Politics & Policy

Still Waiting on a Peace Dividend

U.S. Army troops in Uruzgan Province, Afghanistan, in July. (Reuters photo: Omar Sobhani)
Endless war is the new normal.

It’s just never going to happen for us, is it? It seemed like there were a few weeks of peace dividend in the 1990s. They must have happened sometime between withdrawing from Mogadishu and accidentally bombing the Chinese embassy in Belgrade. Maybe it was the week Princess Diana died, and that’s why it seemed so short to me.

Since then, of course, we’ve elected three consecutive presidents who campaigned on promises of withdrawing America from needless conflicts of choice. Bush’s humble foreign policy. Obama’s end to the “distraction” in Iraq, so we could finish the job in Afghanistan. And then Donald the Dove.

The last one was always a bit of a myth. What Trump offered was a sale-job. If the last decade and a half has inclined you toward more foreign-policy restraint, Trump spoke for you in the primaries when he asked,

What do we have now? We have nothing. We’ve spent $3 trillion and probably much more — I have no idea what we’ve spent. Thousands and thousands of lives, we have nothing. Wounded warriors all over the place who I love, we have nothing for it.

But if you were a hawk who thought that the U.S. was fighting with one hand tied behind its back, Trump promised to bring back things “worse than waterboarding.” He upheld the fictive example of dipping bullets in pigs’ blood when fighting Muslims as sound military strategy. He promised not to take the nuclear option off the table as Americans dealt with . . . Europe.

In any case, what have those peace presidents brought us? We got the doctrine of pre-emptive war. Bush’s humble foreign policy turned into a promise to set “fire to the minds of men” around the world. Instead of setting fire to their minds, we’ve mostly set fire to their skulls in Obama’s endless drone warfare and American munitions being handed off to any Islamist who can pretend to be a “moderate rebel.” More recently, Donald the Dove gave us the Mother of All Bombs and a threat of fire and fury in Korea.

My colleague Ramesh Ponnuru is right. What President Trump offered at the U.N. was largely a defense of the American-led internationalist status quo. It was, however, wrapped up in Trumpian rhetoric: Hysterical threats to North Korea; a few mentions of sovereignty; a little preparation for the cancellation of the Iran nuclear deal. But Trump’s alteration is insufficient. He offered bombing with more bombast than usual.

Most of my friends cheered Trump’s seriousness of purpose when it came to the Iran section of his speech. Iran hides a dictatorship behind a sham democracy, Trump said. He called the Islamic Republic “an economically depleted rogue state,” chiefly exporting “violence, bloodshed, and chaos.” Its victims are its own people. It uses oil profits to fund terrorists and radicals. Respectfully, I dissent. Trump’s rhetoric is the same drift toward another unpopular war, in a country that American soldiers cannot reform on their own.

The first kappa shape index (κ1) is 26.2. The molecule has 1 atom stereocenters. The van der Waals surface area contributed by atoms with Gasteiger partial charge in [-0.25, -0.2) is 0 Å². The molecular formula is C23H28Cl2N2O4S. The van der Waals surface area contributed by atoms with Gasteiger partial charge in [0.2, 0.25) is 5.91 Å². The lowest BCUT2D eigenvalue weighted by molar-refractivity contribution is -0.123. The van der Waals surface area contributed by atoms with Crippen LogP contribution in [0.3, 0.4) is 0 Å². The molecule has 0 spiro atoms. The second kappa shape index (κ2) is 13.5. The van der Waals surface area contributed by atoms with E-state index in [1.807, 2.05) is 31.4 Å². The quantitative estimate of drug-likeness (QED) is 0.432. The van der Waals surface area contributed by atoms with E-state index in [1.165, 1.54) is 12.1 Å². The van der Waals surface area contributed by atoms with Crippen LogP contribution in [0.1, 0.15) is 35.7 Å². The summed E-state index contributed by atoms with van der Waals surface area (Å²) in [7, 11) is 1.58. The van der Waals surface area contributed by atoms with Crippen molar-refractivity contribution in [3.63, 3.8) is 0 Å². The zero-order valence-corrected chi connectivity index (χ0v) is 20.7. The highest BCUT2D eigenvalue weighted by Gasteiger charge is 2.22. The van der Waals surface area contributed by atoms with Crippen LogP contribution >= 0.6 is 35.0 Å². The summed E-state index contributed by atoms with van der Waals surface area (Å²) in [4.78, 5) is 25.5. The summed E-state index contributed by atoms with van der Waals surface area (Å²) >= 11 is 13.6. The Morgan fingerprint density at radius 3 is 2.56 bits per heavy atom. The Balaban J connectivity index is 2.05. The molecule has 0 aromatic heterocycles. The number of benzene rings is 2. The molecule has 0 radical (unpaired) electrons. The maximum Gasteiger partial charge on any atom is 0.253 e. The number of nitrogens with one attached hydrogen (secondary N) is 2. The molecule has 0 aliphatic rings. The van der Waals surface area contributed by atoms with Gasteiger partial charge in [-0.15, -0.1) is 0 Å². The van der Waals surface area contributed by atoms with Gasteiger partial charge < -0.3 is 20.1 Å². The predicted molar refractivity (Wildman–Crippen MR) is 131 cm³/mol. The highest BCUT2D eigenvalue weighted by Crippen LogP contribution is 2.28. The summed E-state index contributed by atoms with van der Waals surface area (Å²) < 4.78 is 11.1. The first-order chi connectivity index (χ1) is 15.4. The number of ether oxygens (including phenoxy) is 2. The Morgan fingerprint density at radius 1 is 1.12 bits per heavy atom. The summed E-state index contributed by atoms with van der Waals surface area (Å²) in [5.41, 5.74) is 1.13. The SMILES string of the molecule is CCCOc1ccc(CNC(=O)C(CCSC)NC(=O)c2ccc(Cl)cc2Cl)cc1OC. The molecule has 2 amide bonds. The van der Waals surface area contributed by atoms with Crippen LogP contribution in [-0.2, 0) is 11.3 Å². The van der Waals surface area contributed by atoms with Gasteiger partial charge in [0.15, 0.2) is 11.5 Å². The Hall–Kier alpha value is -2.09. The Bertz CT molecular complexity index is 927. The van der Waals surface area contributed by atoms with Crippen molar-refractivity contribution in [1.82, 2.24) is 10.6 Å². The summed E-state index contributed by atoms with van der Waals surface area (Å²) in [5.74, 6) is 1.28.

Respectfully, I dissent. Trump’s rhetoric is the same drift toward another unpopular war.

But I can’t get over the hypocrisy. Over the years, I’ve gradually devolved from an Iran dove to a mere whataboutist. Trump is correct on every point about Iran. But every single item on which he charges the Iranians could be justly aimed at Saudi Arabia. Except for the “guise of democracy” part; the Saudis don’t even pretend to be anything other than a family despotism.

Those who receive Iran’s patronage terrorize Israel. Those who receive Saudi patronage terrorize Israel and just about everyone else besides. Saudi Arabia turned the Arab Spring into the West’s ongoing nightmare. Almost every recent terrorist attack in Europe can be traced back to a conflict in the Middle East that the Saudis stoked, or a radical mosque they funded in Europe. Or both. Is no one else exasperated by this special relationship? Our leaders would laugh in Teresa May’s face if she asked us to help her bomb and starve Sinn Fein out of Belfast. But the Saudis can ask for us to do just as much to Houthis in Yemen, and we do it.

President Trump inherited conflict in half a dozen wars in Islamic nations. And the safe bet is that if he is president for two terms, he’ll hand on conflict in that many to his successor — and probably more. Endless war abroad. Endless contraction of liberties at home. Endless cant from our commander in chief. Watch Trump, and you’ll see it too. There is no return to normalcy coming. That’s the new normal.


    Thoughts on Donald Trump’s UN Speech

    In Afghanistan, Enough

    What Kind of War is Trump Threatening with North Korea


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